Cute, but I bet you are wrong. the OP wrote: "TL;DR: A glass drinking vessel filled halfway to its brim with water in a room at standard temperature and pressure at sea level on Earth "
Surely the condition will change by at least a molecule of water, nitrogen or oxygen in the time it takes to say, write, or transmit a representation of "yes" while if I write "No" I will be right most (virtually all) of the time

### Re: Half full or half empty?

Posted: Thu Sep 20, 2018 10:56 am UTC
If the definition of "full" is "solid with atomic matter"

Then good luck finding any volume within the universe that is "full".

I mean seriously, can we even say that about a lone proton?

### Re: Half full or half empty?

Posted: Fri Sep 21, 2018 12:30 am UTC
Ice is a solid and is atomic matter. Not sure exactly what you mean.

### Re: Half full or half empty?

Posted: Fri Sep 21, 2018 9:30 am UTC
I like the mostly empty interpretation. I ain't paying the price of a pint for this, I mean look at the neutrino flux!

### Re: Half full or half empty?

Posted: Fri Sep 21, 2018 3:45 pm UTC
Eebster the Great wrote:Ice is a solid and is atomic matter. Not sure exactly what you mean.

Well as the discussion goes, "matter" consist of mostly empty space. Now lets zoom in on an atom, still mostly empty space. Now lets zoom in on a proton, lo and behold, several sub-particles and a bunch of empty space.

So if the definition of "full" is "no empty space" - where in the universe can you find any volume that is "full"?

If you are going to, for whatever reason, take the position that a glass of water is still mostly empty, can you really call anything "full"?

### Re: Half full or half empty?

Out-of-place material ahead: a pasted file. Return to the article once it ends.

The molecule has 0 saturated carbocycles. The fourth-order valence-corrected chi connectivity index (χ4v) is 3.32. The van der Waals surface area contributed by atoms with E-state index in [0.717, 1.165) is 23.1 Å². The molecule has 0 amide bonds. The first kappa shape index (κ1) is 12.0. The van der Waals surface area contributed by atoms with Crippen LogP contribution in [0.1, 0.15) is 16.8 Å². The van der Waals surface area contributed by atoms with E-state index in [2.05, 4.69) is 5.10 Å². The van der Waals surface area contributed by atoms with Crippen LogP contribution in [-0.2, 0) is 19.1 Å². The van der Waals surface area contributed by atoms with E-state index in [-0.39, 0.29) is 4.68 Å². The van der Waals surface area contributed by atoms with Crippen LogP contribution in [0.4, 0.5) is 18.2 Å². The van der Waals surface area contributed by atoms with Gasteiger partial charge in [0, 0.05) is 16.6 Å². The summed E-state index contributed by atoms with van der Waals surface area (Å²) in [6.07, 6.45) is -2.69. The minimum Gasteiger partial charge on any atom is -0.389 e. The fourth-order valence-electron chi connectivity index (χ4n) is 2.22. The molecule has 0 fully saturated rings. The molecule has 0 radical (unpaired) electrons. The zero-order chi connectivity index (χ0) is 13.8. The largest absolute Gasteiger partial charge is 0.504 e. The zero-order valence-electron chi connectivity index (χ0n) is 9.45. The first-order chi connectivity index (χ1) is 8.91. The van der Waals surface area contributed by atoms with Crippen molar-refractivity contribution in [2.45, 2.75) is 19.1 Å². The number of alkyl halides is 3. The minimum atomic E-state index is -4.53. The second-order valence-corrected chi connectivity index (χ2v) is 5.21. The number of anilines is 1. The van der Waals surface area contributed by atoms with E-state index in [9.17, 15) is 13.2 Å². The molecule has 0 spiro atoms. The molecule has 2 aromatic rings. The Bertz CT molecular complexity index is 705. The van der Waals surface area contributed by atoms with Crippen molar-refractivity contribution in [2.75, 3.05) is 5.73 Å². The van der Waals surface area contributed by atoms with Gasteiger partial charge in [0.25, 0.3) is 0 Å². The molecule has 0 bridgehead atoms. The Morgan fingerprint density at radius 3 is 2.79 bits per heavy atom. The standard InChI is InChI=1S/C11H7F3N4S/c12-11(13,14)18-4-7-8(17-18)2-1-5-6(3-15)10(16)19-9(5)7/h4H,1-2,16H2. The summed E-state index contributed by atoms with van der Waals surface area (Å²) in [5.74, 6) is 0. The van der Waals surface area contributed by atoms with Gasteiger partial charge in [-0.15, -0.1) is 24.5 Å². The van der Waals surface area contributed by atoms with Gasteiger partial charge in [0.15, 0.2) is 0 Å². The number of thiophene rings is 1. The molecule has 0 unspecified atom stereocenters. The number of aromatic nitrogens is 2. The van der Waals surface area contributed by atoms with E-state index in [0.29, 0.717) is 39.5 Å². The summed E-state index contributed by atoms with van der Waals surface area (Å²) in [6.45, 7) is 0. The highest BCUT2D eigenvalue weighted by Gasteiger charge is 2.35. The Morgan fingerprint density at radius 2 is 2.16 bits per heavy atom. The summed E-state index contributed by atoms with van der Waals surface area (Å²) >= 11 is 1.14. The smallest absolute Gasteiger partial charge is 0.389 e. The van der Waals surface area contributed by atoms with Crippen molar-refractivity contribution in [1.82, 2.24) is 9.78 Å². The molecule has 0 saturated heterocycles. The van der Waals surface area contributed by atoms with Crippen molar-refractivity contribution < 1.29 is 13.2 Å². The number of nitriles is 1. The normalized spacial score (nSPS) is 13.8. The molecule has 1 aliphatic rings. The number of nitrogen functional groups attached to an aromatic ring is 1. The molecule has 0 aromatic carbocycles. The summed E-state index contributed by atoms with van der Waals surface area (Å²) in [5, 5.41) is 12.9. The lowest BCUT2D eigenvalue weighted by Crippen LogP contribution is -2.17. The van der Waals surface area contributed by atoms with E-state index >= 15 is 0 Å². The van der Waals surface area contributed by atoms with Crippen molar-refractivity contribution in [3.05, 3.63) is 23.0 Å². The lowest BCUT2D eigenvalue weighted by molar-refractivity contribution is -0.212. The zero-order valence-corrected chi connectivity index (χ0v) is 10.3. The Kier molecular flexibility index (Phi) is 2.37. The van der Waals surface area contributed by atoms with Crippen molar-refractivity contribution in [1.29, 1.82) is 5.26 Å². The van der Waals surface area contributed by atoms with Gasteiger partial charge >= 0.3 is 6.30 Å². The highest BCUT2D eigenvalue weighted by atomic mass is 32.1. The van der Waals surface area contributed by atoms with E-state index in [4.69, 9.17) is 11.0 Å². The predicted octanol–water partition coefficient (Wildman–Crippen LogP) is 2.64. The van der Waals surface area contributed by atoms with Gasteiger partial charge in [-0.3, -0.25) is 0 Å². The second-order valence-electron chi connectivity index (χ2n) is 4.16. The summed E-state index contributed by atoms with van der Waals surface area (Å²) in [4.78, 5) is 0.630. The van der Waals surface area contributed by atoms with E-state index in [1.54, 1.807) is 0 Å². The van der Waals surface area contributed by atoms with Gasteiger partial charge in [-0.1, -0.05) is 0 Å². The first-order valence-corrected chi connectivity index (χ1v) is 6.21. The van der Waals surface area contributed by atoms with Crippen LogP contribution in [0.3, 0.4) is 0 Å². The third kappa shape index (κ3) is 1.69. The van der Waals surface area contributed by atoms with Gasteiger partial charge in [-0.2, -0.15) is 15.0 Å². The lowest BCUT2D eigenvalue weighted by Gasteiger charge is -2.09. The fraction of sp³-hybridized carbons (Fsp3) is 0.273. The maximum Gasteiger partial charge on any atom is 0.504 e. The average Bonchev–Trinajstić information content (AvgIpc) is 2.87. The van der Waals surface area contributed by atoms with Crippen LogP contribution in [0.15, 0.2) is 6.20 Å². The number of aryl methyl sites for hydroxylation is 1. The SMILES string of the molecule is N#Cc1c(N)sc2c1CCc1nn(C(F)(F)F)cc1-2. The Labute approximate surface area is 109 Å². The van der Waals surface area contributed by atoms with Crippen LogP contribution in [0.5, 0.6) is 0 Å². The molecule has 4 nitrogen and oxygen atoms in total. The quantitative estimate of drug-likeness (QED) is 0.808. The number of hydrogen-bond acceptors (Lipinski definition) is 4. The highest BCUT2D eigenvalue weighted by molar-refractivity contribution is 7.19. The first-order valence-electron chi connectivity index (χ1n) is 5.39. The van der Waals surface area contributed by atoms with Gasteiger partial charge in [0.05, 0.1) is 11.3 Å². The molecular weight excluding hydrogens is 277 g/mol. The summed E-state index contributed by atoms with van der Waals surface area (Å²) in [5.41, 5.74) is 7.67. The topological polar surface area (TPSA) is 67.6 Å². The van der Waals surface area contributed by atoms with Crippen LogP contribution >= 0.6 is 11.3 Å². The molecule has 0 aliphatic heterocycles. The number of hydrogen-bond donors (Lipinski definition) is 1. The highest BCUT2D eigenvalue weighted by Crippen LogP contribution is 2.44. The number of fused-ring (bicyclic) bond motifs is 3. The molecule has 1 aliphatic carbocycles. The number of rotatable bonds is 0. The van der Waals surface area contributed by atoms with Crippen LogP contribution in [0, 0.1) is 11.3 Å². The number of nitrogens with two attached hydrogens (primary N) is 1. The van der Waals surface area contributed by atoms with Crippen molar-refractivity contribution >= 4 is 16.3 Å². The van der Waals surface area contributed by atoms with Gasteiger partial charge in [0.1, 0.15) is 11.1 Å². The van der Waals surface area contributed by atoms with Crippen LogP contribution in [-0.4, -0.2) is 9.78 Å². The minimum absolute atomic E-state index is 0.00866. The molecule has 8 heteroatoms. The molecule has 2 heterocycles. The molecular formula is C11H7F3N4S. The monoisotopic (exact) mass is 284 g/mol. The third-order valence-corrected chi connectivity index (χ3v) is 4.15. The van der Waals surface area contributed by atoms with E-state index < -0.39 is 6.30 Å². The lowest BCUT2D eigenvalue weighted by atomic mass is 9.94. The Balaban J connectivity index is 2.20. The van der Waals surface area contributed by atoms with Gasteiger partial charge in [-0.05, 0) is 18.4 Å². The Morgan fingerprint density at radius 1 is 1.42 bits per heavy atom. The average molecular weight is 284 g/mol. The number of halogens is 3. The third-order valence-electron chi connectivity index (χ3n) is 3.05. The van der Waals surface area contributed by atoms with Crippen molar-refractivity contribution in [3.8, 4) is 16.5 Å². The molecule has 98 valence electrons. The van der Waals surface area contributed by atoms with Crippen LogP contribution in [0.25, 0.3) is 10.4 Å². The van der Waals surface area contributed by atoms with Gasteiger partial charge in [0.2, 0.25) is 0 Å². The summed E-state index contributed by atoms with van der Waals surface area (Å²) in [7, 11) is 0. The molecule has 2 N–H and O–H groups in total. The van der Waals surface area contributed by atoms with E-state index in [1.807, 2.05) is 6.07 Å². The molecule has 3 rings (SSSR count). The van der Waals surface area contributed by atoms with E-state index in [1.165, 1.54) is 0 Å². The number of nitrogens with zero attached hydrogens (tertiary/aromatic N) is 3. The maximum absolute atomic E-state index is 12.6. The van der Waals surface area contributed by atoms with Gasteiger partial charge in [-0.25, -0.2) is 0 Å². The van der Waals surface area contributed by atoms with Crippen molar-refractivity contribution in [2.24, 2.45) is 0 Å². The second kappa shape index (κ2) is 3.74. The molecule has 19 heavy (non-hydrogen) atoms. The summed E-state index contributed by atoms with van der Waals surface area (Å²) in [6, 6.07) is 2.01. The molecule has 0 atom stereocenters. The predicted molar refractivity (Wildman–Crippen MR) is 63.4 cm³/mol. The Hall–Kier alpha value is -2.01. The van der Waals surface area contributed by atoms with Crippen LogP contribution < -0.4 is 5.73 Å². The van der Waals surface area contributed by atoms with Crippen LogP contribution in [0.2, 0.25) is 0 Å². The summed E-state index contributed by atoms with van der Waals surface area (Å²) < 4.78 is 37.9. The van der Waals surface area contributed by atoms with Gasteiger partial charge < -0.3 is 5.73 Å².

Posted: Fri Sep 21, 2018 7:41 pm UTC
p1t1o wrote:
Eebster the Great wrote:Ice is a solid and is atomic matter. Not sure exactly what you mean.

Well as the discussion goes, "matter" consist of mostly empty space. Now lets zoom in on an atom, still mostly empty space. Now lets zoom in on a proton, lo and behold, several sub-particles and a bunch of empty space.

So if the definition of "full" is "no empty space" - where in the universe can you find any volume that is "full"?

If you are going to, for whatever reason, take the position that a glass of water is still mostly empty, can you really call anything "full"?

You have to read my first post, which specifically addressed the idea that matter is "mostly empty" at the microscopic scale.

### Re: Half full or half empty?

Posted: Fri Sep 21, 2018 8:36 pm UTC
You both seem to be getting hung up at stages of consideration I already moved past in the first post.

All of space can be considered "empty" inasmuch as it's all point particles with zero extension.

But all of space can also be considered "full" inasmuch as it all has something in it, even if it's not something with a finite classical extension. Quantum fields permeate everything, everywhere.

But almost none of it has as much in a given place as could possibly be at that place, and most of it has far, far closer to nothing there than it has to as much as possible there.

So in that last sense, most of everything is mostly empty. None of it is completely empty, and there are a few places here and there that are as full as they can get (black holes), and some examples of any in-between energy density state you might care to find exist somewhere or another, but most of it is mostly empty.

### Re: Half full or half empty?

Posted: Sat Sep 22, 2018 5:28 am UTC
Perhaps a different definition of "full" and "empty" would be helpful. Consider that we normally use the words in a qualified manner to refer to something of interest that a container could hold. Beer in a mug is interesting, air in a mug is not.

Full: the condition where one cannot put any more {thing of interest} in {container}. A parking lot is full if all of the parking spaces are occupied, even if they are occupied by motorcycles.

Empty: the condition where {container} has no {things of interest} in them. A parking lot is empty if there are no cars in it, even if it is full of water. (Of course, calling it a parking lot at that point might be inappropriate, or the lot could be considered full and empty at the same time.)

Jose

### Re: Half full or half empty?

Posted: Sat Sep 22, 2018 7:34 am UTC
You'll note I did settle on a definition rather like that, and then removed the qualifiers to get a concept of absolute fullness. A volume is full if nothing more can be put into it; and, of course, empty if there is nothing in it. Nothing is ever really empty in an absolute sense (though, of course, it may be empty of a particular thing, like your parking lot may be empty of cars, or a glass may be empty of water), but most volumes can have a lot more put into them than they already have.